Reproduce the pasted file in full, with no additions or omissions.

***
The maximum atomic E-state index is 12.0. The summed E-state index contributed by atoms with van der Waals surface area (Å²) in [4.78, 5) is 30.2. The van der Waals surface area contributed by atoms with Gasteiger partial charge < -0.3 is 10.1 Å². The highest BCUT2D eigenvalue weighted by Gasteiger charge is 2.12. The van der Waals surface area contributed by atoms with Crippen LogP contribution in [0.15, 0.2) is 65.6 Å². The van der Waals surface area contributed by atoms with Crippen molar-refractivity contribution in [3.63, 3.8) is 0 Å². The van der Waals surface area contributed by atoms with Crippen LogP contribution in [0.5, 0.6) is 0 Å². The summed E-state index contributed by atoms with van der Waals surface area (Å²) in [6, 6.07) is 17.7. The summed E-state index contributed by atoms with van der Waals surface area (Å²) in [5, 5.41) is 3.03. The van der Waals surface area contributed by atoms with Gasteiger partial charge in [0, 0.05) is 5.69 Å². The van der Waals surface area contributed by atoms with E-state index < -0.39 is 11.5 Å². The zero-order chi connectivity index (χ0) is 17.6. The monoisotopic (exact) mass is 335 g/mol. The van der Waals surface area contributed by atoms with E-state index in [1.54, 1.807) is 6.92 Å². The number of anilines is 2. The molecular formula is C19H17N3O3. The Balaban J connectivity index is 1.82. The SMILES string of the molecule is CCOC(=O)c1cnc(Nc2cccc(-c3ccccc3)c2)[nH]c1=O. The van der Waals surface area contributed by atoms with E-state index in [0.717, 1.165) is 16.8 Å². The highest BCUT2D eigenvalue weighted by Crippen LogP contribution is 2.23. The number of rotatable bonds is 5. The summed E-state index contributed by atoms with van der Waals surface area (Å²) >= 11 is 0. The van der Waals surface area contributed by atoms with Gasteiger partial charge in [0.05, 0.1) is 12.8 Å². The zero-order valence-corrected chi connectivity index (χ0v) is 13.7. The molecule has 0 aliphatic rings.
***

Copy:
The maximum atomic E-state index is 12.0. The summed E-state index contributed by atoms with van der Waals surface area (Å²) in [4.78, 5) is 30.2. The van der Waals surface area contributed by atoms with Gasteiger partial charge < -0.3 is 10.1 Å². The highest BCUT2D eigenvalue weighted by Gasteiger charge is 2.12. The van der Waals surface area contributed by atoms with Crippen LogP contribution in [0.15, 0.2) is 65.6 Å². The van der Waals surface area contributed by atoms with Crippen molar-refractivity contribution in [3.63, 3.8) is 0 Å². The van der Waals surface area contributed by atoms with Crippen LogP contribution in [0.5, 0.6) is 0 Å². The summed E-state index contributed by atoms with van der Waals surface area (Å²) in [6, 6.07) is 17.7. The summed E-state index contributed by atoms with van der Waals surface area (Å²) in [5, 5.41) is 3.03. The van der Waals surface area contributed by atoms with Gasteiger partial charge in [0, 0.05) is 5.69 Å². The van der Waals surface area contributed by atoms with E-state index < -0.39 is 11.5 Å². The zero-order chi connectivity index (χ0) is 17.6. The monoisotopic (exact) mass is 335 g/mol. The van der Waals surface area contributed by atoms with E-state index in [1.54, 1.807) is 6.92 Å². The number of anilines is 2. The molecular formula is C19H17N3O3. The Balaban J connectivity index is 1.82. The SMILES string of the molecule is CCOC(=O)c1cnc(Nc2cccc(-c3ccccc3)c2)[nH]c1=O. The van der Waals surface area contributed by atoms with E-state index in [0.717, 1.165) is 16.8 Å². The highest BCUT2D eigenvalue weighted by Crippen LogP contribution is 2.23. The number of rotatable bonds is 5. The summed E-state index contributed by atoms with van der Waals surface area (Å²) >= 11 is 0. The van der Waals surface area contributed by atoms with Gasteiger partial charge in [0.05, 0.1) is 12.8 Å². The zero-order valence-corrected chi connectivity index (χ0v) is 13.7. The molecule has 0 aliphatic rings.